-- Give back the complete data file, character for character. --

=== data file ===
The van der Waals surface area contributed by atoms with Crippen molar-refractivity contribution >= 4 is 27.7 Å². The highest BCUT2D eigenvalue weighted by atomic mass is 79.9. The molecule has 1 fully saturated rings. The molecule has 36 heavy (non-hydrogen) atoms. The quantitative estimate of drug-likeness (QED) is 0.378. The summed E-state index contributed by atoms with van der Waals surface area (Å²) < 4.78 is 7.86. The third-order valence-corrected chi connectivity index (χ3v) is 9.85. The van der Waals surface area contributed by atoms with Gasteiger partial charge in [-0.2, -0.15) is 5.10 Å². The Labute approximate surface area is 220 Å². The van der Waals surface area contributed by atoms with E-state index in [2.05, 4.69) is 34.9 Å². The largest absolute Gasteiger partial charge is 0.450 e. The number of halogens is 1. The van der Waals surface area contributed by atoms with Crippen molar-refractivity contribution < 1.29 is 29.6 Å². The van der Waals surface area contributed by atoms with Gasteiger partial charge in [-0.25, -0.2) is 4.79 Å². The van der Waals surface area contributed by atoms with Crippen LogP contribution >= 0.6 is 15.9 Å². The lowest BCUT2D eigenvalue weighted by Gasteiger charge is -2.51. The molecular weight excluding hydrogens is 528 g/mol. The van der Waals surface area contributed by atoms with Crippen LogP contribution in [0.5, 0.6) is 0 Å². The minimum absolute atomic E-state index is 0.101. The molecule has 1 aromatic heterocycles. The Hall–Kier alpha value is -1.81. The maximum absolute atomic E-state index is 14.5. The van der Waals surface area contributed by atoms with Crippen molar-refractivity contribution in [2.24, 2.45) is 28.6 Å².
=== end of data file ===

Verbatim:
The van der Waals surface area contributed by atoms with Crippen molar-refractivity contribution >= 4 is 27.7 Å². The highest BCUT2D eigenvalue weighted by atomic mass is 79.9. The molecule has 1 fully saturated rings. The molecule has 36 heavy (non-hydrogen) atoms. The quantitative estimate of drug-likeness (QED) is 0.378. The summed E-state index contributed by atoms with van der Waals surface area (Å²) < 4.78 is 7.86. The third-order valence-corrected chi connectivity index (χ3v) is 9.85. The van der Waals surface area contributed by atoms with Gasteiger partial charge in [-0.2, -0.15) is 5.10 Å². The Labute approximate surface area is 220 Å². The van der Waals surface area contributed by atoms with E-state index in [2.05, 4.69) is 34.9 Å². The largest absolute Gasteiger partial charge is 0.450 e. The number of halogens is 1. The van der Waals surface area contributed by atoms with Crippen molar-refractivity contribution < 1.29 is 29.6 Å². The van der Waals surface area contributed by atoms with Gasteiger partial charge in [-0.25, -0.2) is 4.79 Å². The van der Waals surface area contributed by atoms with Crippen LogP contribution >= 0.6 is 15.9 Å². The lowest BCUT2D eigenvalue weighted by Gasteiger charge is -2.51. The molecular weight excluding hydrogens is 528 g/mol. The van der Waals surface area contributed by atoms with Crippen LogP contribution in [0.5, 0.6) is 0 Å². The minimum absolute atomic E-state index is 0.101. The molecule has 1 aromatic heterocycles. The Hall–Kier alpha value is -1.81. The maximum absolute atomic E-state index is 14.5. The van der Waals surface area contributed by atoms with Crippen molar-refractivity contribution in [2.24, 2.45) is 28.6 Å².